This is not necessarily unreasonable. What your high school teachers never faced was the pressure to conduct research and publish findings in addition to teaching you. At every university, and at many liberal arts colleges as well, faculty are also expected to advance knowledge through their own research. Indeed, as I have said, this is the first priority at many schools. Young faculty members are often hired on what is known as a tenure track, meaning that they are working toward a process five or six years down the road in which the school will decide whether to keep them permanently, a process known as tenure. Faculty who receive tenure are afforded a number of job protections that insulate them from outside pressures while pursuing their scholarship. But to receive tenure, professors must spend considerable time conducting research, writing up the results, and submitting their papers and book manuscripts to be considered for publication.
You have undoubtedly heard the expression “publish or perish,” which explains the pressures on young faculty members to conduct research and publish their findings or fail to be promoted. What you may not understand is the extent of those obligations. Most of us outside of liberal arts colleges are expected to publish two articles a year or one book every two to three years. But unlike those essays you’ve written in high school in which you cite various authors for their observations, professors are expected to generate new ideas or uncover original findings themselves. They must perform experiments, conduct surveys, review archival documents, or create entirely new theories, which they must then summarize in forty pages or so. But that’s just the beginning, because they must also convince a peer–reviewed journal to publish their work. This is the most excruciating part of the publication process. A professor sends his article to a journal. The editor reads it first to decide whether it meets a threshold of originality and merit. If she thinks it reasonably promising, she’ll then send it to two or three anonymous reviewers—other professors in the field—who will read the piece and comment upon the methods, findings, and presentation of the piece.
Invariably, the reviewers will seek revisions in order for the piece to warrant publication, which actually is the good news, because in the majority of cases the journal will reject the piece for publication. So, the author must begin the process anew at another journal. It’s a bit like book publishing, in which a promising new author must go through several rejections before finally finding a publishing house that will take a chance on her. Now, imagine having to do this twice a year for the rest of your career. Not so easy, huh?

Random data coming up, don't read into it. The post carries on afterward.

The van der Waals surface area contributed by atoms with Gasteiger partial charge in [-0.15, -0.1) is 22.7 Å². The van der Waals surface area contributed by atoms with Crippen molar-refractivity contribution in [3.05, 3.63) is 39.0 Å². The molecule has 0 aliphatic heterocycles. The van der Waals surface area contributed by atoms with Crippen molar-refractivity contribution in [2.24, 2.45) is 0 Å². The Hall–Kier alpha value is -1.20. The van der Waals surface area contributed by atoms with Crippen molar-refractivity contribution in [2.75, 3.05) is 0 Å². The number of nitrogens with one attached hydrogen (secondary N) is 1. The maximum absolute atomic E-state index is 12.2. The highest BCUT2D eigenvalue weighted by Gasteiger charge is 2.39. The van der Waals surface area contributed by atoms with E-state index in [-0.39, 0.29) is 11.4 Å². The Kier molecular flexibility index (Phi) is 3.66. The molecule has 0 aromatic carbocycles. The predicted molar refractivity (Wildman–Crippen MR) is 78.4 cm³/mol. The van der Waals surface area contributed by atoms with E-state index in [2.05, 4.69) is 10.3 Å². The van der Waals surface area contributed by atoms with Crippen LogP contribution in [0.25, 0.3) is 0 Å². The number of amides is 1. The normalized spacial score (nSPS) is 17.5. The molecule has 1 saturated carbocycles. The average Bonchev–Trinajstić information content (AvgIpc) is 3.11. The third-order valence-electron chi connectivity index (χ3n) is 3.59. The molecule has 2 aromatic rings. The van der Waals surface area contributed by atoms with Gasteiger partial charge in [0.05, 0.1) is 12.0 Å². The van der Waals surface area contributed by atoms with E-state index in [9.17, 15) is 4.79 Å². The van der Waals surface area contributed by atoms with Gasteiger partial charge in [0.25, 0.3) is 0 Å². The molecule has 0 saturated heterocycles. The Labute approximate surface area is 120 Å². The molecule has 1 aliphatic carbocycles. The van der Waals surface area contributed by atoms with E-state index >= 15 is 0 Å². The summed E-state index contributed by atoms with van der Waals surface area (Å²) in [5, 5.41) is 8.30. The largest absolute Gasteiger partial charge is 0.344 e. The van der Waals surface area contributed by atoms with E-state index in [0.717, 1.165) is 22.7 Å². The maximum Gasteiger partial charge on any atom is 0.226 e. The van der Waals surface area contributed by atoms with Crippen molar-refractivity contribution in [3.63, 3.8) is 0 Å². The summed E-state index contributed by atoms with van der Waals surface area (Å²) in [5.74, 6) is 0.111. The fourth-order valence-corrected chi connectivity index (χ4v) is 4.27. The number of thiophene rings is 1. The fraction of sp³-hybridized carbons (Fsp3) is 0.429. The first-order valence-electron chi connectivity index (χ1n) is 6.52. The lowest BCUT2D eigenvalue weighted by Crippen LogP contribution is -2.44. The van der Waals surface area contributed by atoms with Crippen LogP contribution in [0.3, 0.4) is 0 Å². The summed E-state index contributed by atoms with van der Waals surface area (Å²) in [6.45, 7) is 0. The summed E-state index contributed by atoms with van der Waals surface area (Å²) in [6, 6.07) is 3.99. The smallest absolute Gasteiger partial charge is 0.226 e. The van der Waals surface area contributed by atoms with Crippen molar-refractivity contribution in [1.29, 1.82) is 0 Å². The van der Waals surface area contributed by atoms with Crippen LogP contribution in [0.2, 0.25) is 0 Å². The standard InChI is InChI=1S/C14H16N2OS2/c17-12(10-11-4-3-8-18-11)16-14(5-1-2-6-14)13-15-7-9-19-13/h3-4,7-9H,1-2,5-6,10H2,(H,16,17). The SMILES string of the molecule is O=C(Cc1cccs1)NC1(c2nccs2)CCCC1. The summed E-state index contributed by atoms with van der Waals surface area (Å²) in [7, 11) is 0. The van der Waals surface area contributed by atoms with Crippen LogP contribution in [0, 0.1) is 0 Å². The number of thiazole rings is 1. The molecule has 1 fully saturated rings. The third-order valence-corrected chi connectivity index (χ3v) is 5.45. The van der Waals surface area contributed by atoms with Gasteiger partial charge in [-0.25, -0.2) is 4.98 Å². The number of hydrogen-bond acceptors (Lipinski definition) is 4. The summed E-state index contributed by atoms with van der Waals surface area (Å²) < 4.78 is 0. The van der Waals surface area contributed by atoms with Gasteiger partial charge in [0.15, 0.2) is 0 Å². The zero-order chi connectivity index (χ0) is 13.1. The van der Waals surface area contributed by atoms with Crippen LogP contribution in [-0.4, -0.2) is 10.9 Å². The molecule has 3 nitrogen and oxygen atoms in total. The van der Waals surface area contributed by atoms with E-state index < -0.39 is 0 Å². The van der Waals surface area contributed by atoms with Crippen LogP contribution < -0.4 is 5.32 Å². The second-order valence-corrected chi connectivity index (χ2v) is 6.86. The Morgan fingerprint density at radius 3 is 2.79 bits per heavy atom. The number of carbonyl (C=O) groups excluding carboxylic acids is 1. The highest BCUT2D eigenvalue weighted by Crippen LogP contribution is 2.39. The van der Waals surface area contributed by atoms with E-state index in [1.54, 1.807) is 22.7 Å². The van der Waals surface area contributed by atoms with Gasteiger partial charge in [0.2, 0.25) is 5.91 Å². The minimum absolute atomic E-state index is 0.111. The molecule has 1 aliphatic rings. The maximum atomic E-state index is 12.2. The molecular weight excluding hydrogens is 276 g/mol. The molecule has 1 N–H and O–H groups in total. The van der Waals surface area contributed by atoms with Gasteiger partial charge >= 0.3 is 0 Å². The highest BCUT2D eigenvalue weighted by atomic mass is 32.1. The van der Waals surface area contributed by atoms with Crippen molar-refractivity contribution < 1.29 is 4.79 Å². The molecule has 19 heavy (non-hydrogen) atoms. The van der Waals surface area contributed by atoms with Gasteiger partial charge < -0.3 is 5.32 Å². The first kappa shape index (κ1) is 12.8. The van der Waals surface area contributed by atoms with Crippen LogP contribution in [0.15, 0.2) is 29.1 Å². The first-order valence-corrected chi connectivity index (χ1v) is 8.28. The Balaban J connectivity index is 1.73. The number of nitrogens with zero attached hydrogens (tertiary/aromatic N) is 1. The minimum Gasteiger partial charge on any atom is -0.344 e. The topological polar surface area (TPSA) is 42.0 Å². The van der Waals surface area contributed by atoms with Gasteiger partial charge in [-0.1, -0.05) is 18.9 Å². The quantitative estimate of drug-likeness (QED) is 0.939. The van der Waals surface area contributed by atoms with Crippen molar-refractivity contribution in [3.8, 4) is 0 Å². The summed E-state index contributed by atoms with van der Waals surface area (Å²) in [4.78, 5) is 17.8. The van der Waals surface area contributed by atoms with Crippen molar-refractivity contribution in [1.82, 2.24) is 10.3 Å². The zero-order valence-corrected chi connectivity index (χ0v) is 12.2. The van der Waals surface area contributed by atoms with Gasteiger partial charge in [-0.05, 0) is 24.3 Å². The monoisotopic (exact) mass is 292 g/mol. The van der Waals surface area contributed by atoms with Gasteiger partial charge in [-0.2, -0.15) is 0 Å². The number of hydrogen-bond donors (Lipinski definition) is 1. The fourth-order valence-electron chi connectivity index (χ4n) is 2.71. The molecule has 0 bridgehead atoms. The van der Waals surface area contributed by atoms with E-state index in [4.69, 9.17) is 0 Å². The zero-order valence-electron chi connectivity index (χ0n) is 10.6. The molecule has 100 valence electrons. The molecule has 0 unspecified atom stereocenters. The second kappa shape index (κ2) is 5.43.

Don’t get me wrong. Almost all of us who are professors like our jobs. We have chosen this career because we value a life of the mind, because we treasure the independence to study what interests us and advocate for what we believe without censorship, and because we like teaching and training students. But this is not the breezy existence that some critics like to think we inhabit. Although, like our students, we have the ability to time shift—to work on that article at eleven o’clock at night rather than at two in the afternoon if we prefer—the work obligations are substantial and seem to grow each year. In my own case, I find myself busier as a professor than I was years ago as a lawyer. I’m also paid substantially less than I would have been had I continued in legal practice. But I’m in the classroom because I want to be, as are the vast majority of my colleagues you will meet in your academic career. So when you walk into your course that first day and look up at the lectern to see the face of your instructor, remember not only that we’re trying to balance a lot in addition to teaching you, but also that we are looking forward to spending the term with you. This is what we want do, not something that we must do.
Copyright notice: Excerpted from pages 7-15 of How to Succeed in College (While Really Trying): A Professor’s Inside Advice by Jon B. Gould, published by the University of Chicago Press. ©2012 by The University of Chicago. All rights reserved. This text may be used and shared in accordance with the fair-use provisions of U.S. copyright law, and it may be archived and redistributed in electronic form, provided that this entire notice, including copyright information, is carried and provided that the University of Chicago Press is notified and no fee is charged for access. Archiving, redistribution, or republication of this text on other terms, in any medium, requires the consent of the University of Chicago Press. (Footnotes and other references included in the book may have been removed from this online version of the text.)